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Why the Creative Class Needs to 'Lean in' to Education Reform

Creatives need to engage and provide feedback education, and the result will ultimately lead to more action.

It's extraordinary how the narrative of American public education—and its reform—is shifting. Creatively motivated people are propelling an undercurrent and it's an encouraging stimulus to the larger movement. It is, indeed, a time to facilitate "education for all"—aiming high to do so with better, more dynamic standards. But we need more people doing. We need more "denters," as a good advisor once told me.

Concerned educators have led the mainstream front for years—Bill Damon and Wendy Kopp come to mind, along with Michelle Rhee and others. A major difference today, however, is that the creative class is willing to lean in for a stronger push. The core of this creative movement is full of individuals who care to see things change for the future of this country, and the state of education has come to the forefront. Still, there is so much more to do and so much to more to contribute.

I mention this reality considering our government is not driving innovation for the sake of education. Few people are, really. Thanks to sequester cuts, federal education programs are already feeling the punch. In the case of Head Start, for example—a program that provides early childhood education, nutrition, and health services to low income families—this means 2,000 fewer seats here and 2,000 fewer seats there. City after city, the number will add up to nearly $400 million in budgetary cuts, and there seems to be little remorse from Congress. It is shocking.

As our public education system grows weaker our uniting sense of citizenship is ripe and ready, and this generational shift may enable us to do more. In whatever way we can help, we must encourage and stimulate more of this civic activity. Trust us—it can be fun.

This very notion of fun-meets-cause kept brewing in my mind when my team and I recently played hosts to a group of productive movers and cultural shakers in San Francisco. An eclectic group of professionals came together at our BLK SHP headquarters inside The Popular Workshop—artists, educators, designers, and technologists, a very San Francisco vibe overall. Everyone was there in support our effort towards pushing this new narrative—one of collaboration, contribution and change.

We identified a few "denters" that night and praised their hard work. Then we handed them the microphone. Gerald Richards (826 National) spoke of writing and creativity—the importance of nurturing and exploring young minds outside of the classroom. Chris Robb (Detroit Achievement Academy) shared his story, still in the making, of starting a public charter school with his close friends in Detroit—a city where kids are in desperate need of support and better schools. Michael Nobleza (Children's Creativity Museum) then brought it all full circle and championed the very reason why we were there: creativity, collaboration, and communication can be pivotal at this point if we use these elements wisely.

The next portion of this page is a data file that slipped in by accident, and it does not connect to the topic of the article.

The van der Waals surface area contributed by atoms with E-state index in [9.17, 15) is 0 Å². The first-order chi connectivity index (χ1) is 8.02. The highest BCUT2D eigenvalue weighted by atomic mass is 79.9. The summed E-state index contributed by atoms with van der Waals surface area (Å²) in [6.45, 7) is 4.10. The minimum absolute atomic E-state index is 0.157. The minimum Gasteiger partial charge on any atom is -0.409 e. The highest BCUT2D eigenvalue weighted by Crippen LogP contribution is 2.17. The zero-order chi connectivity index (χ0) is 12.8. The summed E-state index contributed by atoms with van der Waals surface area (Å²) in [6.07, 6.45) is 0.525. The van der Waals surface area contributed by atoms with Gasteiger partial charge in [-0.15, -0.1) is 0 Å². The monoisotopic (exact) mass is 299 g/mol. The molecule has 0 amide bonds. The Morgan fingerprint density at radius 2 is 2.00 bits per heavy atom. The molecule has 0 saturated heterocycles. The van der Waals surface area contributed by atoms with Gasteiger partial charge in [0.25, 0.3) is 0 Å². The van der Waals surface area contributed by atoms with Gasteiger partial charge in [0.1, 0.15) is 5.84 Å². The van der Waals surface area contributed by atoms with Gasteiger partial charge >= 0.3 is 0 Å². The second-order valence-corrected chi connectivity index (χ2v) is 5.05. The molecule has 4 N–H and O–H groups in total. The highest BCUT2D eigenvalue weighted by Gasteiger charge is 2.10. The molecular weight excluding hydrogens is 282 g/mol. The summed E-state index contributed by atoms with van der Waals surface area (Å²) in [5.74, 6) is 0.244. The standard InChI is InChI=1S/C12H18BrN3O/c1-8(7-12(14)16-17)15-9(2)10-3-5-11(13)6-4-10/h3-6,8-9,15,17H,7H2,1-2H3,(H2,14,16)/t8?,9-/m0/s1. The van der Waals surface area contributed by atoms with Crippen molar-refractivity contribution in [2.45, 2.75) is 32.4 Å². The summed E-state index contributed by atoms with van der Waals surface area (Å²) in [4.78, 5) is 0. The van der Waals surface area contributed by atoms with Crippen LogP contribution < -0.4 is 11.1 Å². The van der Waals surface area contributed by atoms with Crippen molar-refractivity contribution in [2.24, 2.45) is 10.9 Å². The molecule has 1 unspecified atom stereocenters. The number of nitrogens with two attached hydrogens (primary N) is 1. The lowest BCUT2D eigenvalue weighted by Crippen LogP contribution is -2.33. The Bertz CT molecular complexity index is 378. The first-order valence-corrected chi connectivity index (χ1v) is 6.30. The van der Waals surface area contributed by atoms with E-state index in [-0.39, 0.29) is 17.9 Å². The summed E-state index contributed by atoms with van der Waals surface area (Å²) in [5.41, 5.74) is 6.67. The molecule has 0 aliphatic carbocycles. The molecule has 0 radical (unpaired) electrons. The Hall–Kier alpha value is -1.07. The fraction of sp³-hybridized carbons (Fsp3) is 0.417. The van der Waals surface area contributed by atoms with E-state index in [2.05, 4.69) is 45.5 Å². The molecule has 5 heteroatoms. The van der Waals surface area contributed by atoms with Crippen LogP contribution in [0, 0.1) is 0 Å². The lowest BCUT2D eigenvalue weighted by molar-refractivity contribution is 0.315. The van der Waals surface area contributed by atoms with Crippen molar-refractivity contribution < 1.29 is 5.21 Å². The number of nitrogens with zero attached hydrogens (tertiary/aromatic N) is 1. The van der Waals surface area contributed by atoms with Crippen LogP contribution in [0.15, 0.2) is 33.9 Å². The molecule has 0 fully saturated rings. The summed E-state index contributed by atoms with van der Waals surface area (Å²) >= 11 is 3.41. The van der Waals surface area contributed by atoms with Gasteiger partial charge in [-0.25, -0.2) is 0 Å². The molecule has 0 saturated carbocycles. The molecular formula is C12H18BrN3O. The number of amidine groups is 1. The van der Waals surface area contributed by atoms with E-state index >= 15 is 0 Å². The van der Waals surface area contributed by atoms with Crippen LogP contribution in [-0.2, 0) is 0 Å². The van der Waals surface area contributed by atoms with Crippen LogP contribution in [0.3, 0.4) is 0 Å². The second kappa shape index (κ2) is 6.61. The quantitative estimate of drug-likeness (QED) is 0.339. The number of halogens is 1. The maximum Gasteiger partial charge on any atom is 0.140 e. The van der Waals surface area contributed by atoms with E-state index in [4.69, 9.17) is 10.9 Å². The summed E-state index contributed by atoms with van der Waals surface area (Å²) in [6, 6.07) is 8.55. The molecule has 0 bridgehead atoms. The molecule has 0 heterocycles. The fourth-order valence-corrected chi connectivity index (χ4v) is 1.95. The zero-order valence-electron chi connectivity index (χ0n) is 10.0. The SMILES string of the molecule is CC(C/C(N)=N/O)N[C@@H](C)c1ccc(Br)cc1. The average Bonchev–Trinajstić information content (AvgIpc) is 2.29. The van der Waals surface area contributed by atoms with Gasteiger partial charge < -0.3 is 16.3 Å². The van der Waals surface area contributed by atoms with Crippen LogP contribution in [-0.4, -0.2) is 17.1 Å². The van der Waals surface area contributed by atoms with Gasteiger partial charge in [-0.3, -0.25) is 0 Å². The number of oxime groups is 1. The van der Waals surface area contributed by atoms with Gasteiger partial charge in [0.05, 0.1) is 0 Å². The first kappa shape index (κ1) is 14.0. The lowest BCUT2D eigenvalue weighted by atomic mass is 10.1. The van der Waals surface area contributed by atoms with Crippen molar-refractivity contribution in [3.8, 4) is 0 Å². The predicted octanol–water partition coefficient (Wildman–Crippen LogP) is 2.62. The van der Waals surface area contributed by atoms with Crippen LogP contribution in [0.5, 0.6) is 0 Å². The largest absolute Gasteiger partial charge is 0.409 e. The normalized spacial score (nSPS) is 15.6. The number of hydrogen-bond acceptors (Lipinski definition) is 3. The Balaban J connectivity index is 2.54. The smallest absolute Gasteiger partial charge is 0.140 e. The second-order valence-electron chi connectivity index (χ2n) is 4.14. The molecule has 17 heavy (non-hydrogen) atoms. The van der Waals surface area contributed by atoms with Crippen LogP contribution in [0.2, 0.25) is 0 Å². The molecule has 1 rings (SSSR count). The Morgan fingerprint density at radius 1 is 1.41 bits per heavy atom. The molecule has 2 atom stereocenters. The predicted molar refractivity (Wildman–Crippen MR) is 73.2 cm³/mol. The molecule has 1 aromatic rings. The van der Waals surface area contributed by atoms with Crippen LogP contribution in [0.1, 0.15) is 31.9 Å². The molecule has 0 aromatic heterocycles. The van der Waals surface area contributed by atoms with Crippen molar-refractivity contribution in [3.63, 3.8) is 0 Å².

With a solid group of willing and capable "black sheep" voices aligned—and many more to surface this year—we have now set out on a mission to accomplish three goals in 2013, pushing this undercurrent in the narrative a bit further.

First, we can all help and support education nonprofits and schools, such as 826 National, Children's Creativity Museum, the Detroit Achievement Academy (or the great folks at Boostup). Since these happen to share our organizational values of fostering creativity, life-long learning and collaboration, we've joined forces with to create a BLK SHP Education Fund. It's a start, and it's easy to get involved.

Second, beginning April 4th, we're kicking off a new series of action-oriented discussions with the 92YTribeca. Open to the public, these discussions will showcase the varied perspectives of partnering "black sheep" and will help our organization and collaborators address some of the country's most pressing issues—education being the first of many. Audience members will be encouraged to engage and provide feedback on certain topics, and the result will ultimately lead to more action.

Last but not least, our collective efforts will culminate with a focused education summit. As a sort of destination wedding—without the wedding—we'll use our design thinking skills to create and prototype at least five different actionable projects (fellowships) that will act upon our focus in education. Two of these will then be sponsored as BLK SHP culture initiatives in support of education reform, and the remaining three ideas will be left open and on the table for other willing donors to take on. After all this groundwork in 2013, perhaps the soil will be ready for some truly innovative reform and action with American education.

Please join us, and get involved in whatever way you can. All it takes is the will to be part of a new solution and the will to unite for education.­­

Click here to add volunteering at your local 826 center to your GOOD "to-do" list.

Photo via BLK SHP

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